Select an article based on a "discovery" or scientific claim and evaluate it based on the "Rough Guide to Spotting Bad Science". You do not have to locate the actual journal article – we are examining media portrayal of science, so you do not have to go further than the actual news story.
*MUST USE THE ATTACHED GUIDE TO EVALUATE ARTICLE AND DISCUSS EACH POINT .
1. SENSATIONALISED HEADLINES Headlines of articles are commonly designed to entice viewers into clicking on and reading the article. At best, they over-simplify the findings of research. At worst, they sensationalise and mis represent them .
2. MISINTERPRETED RESULTS News articles sometimes distort or misinterpret the findings of research for the sake of a good story, intentionally or otherwise. If possible, try to read the original research, rather than relying on the article based on it for information.
3. CONFLICT OF INTERESTS Ma ny companies employ scientists to carry out and publish research – whilst this does not necessarily invalidate research, it should be analysed with this in mind. Resea rch can also be misrepresented for personal or financial gain.
4. CORRELATION Et CAUSATION Be wary of confusion of correlation & causation. Correlation between two variables doesn't automatically mean one causes the other. Global warming has increased since the 1800s, and pirate numbers decreased, but lack of pirates doesn't cause global warming.
5. SPECULATIVE LANGUAGE ()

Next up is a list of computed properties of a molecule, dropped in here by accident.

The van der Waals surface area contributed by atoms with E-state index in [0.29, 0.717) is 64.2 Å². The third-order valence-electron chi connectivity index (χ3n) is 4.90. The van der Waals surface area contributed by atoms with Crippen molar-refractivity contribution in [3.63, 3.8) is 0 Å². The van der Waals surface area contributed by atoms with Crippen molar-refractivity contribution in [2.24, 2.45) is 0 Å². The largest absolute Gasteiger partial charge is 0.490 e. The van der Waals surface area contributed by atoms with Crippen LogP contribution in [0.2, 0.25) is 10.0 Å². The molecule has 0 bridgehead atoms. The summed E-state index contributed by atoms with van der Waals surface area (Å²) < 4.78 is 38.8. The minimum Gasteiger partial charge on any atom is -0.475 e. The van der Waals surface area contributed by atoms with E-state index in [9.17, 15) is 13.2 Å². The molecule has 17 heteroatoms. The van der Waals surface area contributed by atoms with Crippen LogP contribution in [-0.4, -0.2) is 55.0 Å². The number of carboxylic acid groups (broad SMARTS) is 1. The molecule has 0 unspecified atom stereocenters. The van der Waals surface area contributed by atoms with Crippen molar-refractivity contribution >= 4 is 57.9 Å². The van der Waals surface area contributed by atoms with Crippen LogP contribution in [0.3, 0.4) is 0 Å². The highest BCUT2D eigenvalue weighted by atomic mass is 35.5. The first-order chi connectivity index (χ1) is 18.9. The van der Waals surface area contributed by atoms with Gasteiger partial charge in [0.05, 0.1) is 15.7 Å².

Speculations from research are just that – speculation. Be on the look out for words such as 'may', 'cou ld', 'm ight', and others, as it is unlikely the research provides hard evidence for any conclusions they precede.
6. SAMPLE SIZE TOO SMALL In trials, the smaller a sample size, the lower the confidence in the results from that sample. Conclusions drawn should be considered with this in mind, though in some cases small samples are unavoidable. It may be cause for suspicion if a large sample was possible but avoided.
7. UNREPRESENTATIVE SAMPLES In human trials, researchers will try to select individuals that are representative of a larger population. If the sample is different from the population as a whole, then the conclusions may well also be different.
8. NO CONTROL GROUP USED In clinical trials, results from test subjects should be compared to a 'control group' not given the substance being tested. Groups should also be allocated randomly. In general experiments, a control test should be used where all variables are controlled.
9. NO BLIND TESTING USED To prevent any bias, subjects should not kn ow if they are in the test orthe control group. In double blin d testing, even researchers don 't know which group subjects are in un til after testing. Note, blin d testing isn't always feasible, or ethical.
10. 'CHERRY-PICKED' RESULTS This involves selecting data from experiments which supports the conclusion of the research, whilst ignoring those that do not. If a research paper draws conclusions from a selection of its resu lts, not all, it may be cherry-picking.
11. UNREPLICABLE RESULTS Results should be replicable by in depen dent research, an d tested over a wide range of cond itions (where possible) to ensure they are generalisable. Extraordinary claims require extraordinary evi dence – that is, much more than one in depen dent study!
12. JOURNALS Et CITATIONS Resea rch published to major journals will have undergone a review process, but can still be flawed, so should still be evaluated with these points in mind. Similarly, large numbers of citations do not always indicate that research is highly regarded .
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